MERS Vaccine Candidate Showed Positive Phase 1 Results

INO-4700 (GLS-5300) vaccine candidate against Middle East Respiratory Syndrome was well-tolerated and demonstrated high levels of antibody responses
camel in desert with people
(Precision Vaccinations News)

A pharmaceutical company announced positive Phase 1 results of its collaborative vaccine study with INO-4700 (GLS-5300) against Middle East Respiratory Syndrome (MERS).

This MERS study, in partnership with the Walter Reed Army Institute, showed that the vaccine was well-tolerated and demonstrated overall high levels of antibody responses in roughly 95% of subjects.

Additionally, Inovio Pharmaceuticals, Inc.’s INO-4700 generated broad-based T cell responses in nearly 90% of study participants.

In preclinical testing, INO-4700 induced 100% protection from a live virus challenge in a rhesus macaque, non-human, primate study.

In collaboration with GeneOne Life Science, Inovio plans to begin a Phase 1/2 study for MERS in the third quarter of 2018. The study will be conducted by GeneOne Life Science in Korea and fully funded by a $34 million grant from the Samsung Foundation through the International Vaccine Institute.

MERS is caused by a coronavirus that is related to the virus which causes severe acute respiratory syndrome (SARS).

While the SARS coronavirus infection caused illness in more than 8,000 people worldwide, the disease was short-lived between 2002 and 2004 and had a case fatality rate of about 10%.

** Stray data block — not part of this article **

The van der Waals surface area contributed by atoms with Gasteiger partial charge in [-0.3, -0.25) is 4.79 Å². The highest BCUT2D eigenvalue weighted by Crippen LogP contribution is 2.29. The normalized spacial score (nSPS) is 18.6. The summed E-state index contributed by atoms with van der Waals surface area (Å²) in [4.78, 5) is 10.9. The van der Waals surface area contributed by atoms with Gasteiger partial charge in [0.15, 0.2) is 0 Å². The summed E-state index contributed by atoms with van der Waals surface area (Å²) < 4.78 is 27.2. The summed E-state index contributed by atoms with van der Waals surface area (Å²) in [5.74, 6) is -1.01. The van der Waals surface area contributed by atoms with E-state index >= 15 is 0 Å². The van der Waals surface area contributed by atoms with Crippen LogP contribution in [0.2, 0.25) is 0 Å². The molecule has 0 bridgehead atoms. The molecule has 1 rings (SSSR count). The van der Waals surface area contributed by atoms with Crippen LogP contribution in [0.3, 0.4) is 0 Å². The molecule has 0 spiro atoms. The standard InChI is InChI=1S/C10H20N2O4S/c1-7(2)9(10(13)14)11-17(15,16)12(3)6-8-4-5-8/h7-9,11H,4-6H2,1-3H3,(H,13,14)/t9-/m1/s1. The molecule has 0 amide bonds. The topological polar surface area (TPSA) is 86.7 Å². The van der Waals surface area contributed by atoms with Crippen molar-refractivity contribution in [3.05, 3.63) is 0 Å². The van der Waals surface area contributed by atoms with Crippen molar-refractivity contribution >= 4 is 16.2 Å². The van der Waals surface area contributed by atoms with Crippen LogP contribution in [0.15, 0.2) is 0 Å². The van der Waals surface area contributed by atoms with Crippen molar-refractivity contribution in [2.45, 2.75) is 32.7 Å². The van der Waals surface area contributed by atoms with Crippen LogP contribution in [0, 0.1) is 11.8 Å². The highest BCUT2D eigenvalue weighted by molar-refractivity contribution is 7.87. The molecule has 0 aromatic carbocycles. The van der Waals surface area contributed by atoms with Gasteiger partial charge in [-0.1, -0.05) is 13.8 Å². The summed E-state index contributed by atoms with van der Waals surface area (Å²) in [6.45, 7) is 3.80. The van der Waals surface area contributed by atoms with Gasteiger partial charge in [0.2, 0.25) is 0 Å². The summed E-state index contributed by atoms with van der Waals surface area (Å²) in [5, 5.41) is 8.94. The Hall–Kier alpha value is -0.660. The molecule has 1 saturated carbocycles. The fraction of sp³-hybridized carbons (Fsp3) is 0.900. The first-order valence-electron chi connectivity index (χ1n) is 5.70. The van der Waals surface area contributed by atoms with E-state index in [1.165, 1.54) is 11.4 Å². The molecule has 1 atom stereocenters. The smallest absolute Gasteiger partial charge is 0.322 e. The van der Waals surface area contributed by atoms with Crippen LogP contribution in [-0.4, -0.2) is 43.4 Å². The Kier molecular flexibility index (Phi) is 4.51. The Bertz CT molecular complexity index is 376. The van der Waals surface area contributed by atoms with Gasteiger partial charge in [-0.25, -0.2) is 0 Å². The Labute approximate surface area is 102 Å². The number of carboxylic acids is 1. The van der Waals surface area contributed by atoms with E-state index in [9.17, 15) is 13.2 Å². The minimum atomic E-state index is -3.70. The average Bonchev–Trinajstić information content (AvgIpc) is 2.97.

Since the MERS-CoV was first identified in Saudi Arabia in 2012, as of May 2018 the World Health Organization indicates that laboratory-confirmed MERS cases have been reported for 2,220 people worldwide, with 790 deaths, for a case fatality rate of 36%.   

Local occasional transmission is still ongoing, primarily in Saudi Arabia where a hospital outbreak occurred earlier this year.

Highlighting the global concern for MERS, in the summer of 2015 a single business person returned to South Korea from Saudi Arabia and was the index case for a South Korean epidemic in 17 hospitals around the country.   

That epidemic was comprised of 186 confirmed cases with a 20% case fatality rate.

In April 2018, Inovio was awarded $56 million to develop a MERS vaccine through Phase 2 by The Coalition for Epidemic Preparedness Innovations (CEPI).

The shared goal of Inovio and CEPI is for the MERS vaccine to be available for stockpile as soon as possible for emergency use. The CEPI funding also included support for Inovio’s vaccine against the Lassa virus.

Inovio is a late-stage biotechnology company focused on the discovery, development, and commercialization of DNA immunotherapies that transform the treatment of cancer and infectious diseases.

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